Bacterial and viral pathogens can rapidly spread under intensive aquaculture conditions. Fortunately, fish can be vaccinated against many common or even site-specific (autogenous) pathogens to prevent disease outbreaks from occurring. Fish vaccination can be extremely effective at reducing disease and consequently the use of antibiotics. Norway salmon farmers, who produce over 1 million tonnes of farmed salmon per year, drastically reduced their antibiotic usage through vaccination programs starting about 1994 http://www.who.int/features/2015/antibiotics-norway/en/.
In Maine, we are fortunate to have numerous researchers, veterinarians and private companies with expertise in fish health and vaccine development located here. These include the University of Maine Veterinary Diagnostics Laboratory, Kennebec River Biosciences, and the Fish Vet Group based in Portland. The CCAR has previously vaccinated cod and California yellowtail against bacterial pathogens, using either immersion or injected vaccines.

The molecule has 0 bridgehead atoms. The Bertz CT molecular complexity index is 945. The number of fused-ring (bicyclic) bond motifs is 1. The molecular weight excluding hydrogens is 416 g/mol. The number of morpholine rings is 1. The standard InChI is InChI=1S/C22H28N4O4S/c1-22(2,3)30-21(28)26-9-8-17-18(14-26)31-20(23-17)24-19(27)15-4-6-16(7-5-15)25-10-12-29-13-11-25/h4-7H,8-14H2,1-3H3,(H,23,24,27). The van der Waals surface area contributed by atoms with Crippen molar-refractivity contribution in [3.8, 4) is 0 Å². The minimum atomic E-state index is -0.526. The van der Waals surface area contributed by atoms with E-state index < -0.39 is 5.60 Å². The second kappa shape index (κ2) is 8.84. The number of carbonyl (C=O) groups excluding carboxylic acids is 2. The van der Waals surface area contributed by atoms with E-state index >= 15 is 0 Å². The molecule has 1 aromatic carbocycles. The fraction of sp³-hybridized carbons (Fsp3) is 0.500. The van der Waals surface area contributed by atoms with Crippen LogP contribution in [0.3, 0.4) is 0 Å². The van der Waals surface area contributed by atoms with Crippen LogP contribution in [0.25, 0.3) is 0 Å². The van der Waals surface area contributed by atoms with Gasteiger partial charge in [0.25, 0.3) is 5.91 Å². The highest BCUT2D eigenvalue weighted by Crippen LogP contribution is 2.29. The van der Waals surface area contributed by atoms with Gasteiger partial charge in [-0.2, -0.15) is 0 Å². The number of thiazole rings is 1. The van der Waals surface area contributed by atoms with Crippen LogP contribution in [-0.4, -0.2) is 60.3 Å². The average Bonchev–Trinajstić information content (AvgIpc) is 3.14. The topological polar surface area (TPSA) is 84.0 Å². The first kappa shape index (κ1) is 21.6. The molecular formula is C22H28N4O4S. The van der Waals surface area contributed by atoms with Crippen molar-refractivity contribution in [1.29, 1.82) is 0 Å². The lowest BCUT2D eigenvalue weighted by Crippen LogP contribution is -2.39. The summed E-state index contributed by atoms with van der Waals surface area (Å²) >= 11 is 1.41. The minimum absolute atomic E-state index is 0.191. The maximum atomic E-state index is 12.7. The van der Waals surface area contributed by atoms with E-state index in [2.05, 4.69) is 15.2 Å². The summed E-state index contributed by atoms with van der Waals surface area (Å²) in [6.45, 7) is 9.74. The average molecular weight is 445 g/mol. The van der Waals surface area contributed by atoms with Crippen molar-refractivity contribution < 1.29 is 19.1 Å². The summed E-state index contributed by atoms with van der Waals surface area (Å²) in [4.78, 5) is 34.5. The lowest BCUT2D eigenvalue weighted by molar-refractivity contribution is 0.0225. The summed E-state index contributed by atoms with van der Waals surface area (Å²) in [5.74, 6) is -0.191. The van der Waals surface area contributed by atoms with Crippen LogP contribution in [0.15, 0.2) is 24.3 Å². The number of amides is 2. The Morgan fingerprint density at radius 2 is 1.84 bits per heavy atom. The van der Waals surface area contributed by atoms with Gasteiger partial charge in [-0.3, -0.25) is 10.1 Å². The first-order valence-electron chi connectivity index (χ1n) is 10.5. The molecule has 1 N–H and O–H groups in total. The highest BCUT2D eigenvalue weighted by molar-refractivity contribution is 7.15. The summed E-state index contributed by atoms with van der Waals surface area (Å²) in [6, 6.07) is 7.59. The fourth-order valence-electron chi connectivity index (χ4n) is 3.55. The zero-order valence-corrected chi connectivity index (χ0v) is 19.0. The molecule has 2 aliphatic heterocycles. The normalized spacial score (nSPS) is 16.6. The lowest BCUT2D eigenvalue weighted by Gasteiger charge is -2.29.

With immersion, the vaccine is added to the water and the fish basically drink it in. This is commonly done as a first vaccine for very small fish. However, injected vaccine is far more effective, especially if done as a booster shot in fish that were previously vaccinated with immersion. Vaccines can be for a single pathogen, but often they are multivalent, providing protection against two or more pathogens. In the photo below, California yellowtail are injected with a multivalent vaccine developed by Kennebec River Biosciences.